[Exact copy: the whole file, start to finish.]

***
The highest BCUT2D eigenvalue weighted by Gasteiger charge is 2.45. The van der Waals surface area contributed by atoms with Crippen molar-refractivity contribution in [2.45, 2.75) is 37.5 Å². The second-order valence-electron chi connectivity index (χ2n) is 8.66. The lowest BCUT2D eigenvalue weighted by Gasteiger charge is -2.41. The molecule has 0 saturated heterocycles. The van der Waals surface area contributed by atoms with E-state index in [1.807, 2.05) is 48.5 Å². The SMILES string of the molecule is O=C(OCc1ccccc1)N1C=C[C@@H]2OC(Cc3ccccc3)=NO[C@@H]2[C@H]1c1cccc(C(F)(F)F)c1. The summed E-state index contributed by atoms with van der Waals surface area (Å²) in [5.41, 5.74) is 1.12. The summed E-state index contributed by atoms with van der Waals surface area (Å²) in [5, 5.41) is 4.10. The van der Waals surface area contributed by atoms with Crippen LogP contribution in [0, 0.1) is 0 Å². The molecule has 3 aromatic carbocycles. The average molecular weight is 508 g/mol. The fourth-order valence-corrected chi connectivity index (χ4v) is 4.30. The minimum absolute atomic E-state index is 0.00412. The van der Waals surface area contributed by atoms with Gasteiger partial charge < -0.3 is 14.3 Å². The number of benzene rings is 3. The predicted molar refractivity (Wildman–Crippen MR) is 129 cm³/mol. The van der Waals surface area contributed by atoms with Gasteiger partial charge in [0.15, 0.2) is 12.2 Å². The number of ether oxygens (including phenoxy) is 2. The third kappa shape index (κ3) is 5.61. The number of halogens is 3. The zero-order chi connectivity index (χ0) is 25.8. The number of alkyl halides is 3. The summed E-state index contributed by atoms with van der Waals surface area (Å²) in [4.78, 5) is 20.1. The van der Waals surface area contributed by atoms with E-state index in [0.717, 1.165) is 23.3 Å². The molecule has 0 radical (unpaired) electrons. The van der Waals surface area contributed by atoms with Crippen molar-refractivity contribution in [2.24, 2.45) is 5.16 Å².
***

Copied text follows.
The highest BCUT2D eigenvalue weighted by Gasteiger charge is 2.45. The van der Waals surface area contributed by atoms with Crippen molar-refractivity contribution in [2.45, 2.75) is 37.5 Å². The second-order valence-electron chi connectivity index (χ2n) is 8.66. The lowest BCUT2D eigenvalue weighted by Gasteiger charge is -2.41. The molecule has 0 saturated heterocycles. The van der Waals surface area contributed by atoms with E-state index in [1.807, 2.05) is 48.5 Å². The SMILES string of the molecule is O=C(OCc1ccccc1)N1C=C[C@@H]2OC(Cc3ccccc3)=NO[C@@H]2[C@H]1c1cccc(C(F)(F)F)c1. The summed E-state index contributed by atoms with van der Waals surface area (Å²) in [5.41, 5.74) is 1.12. The summed E-state index contributed by atoms with van der Waals surface area (Å²) in [5, 5.41) is 4.10. The van der Waals surface area contributed by atoms with Crippen LogP contribution in [0, 0.1) is 0 Å². The molecule has 3 aromatic carbocycles. The average molecular weight is 508 g/mol. The fourth-order valence-corrected chi connectivity index (χ4v) is 4.30. The minimum absolute atomic E-state index is 0.00412. The van der Waals surface area contributed by atoms with Gasteiger partial charge < -0.3 is 14.3 Å². The number of benzene rings is 3. The predicted molar refractivity (Wildman–Crippen MR) is 129 cm³/mol. The van der Waals surface area contributed by atoms with Gasteiger partial charge in [0.15, 0.2) is 12.2 Å². The number of ether oxygens (including phenoxy) is 2. The third kappa shape index (κ3) is 5.61. The number of halogens is 3. The zero-order chi connectivity index (χ0) is 25.8. The number of alkyl halides is 3. The summed E-state index contributed by atoms with van der Waals surface area (Å²) in [4.78, 5) is 20.1. The van der Waals surface area contributed by atoms with E-state index in [0.717, 1.165) is 23.3 Å². The molecule has 0 radical (unpaired) electrons. The van der Waals surface area contributed by atoms with Crippen molar-refractivity contribution in [2.24, 2.45) is 5.16 Å².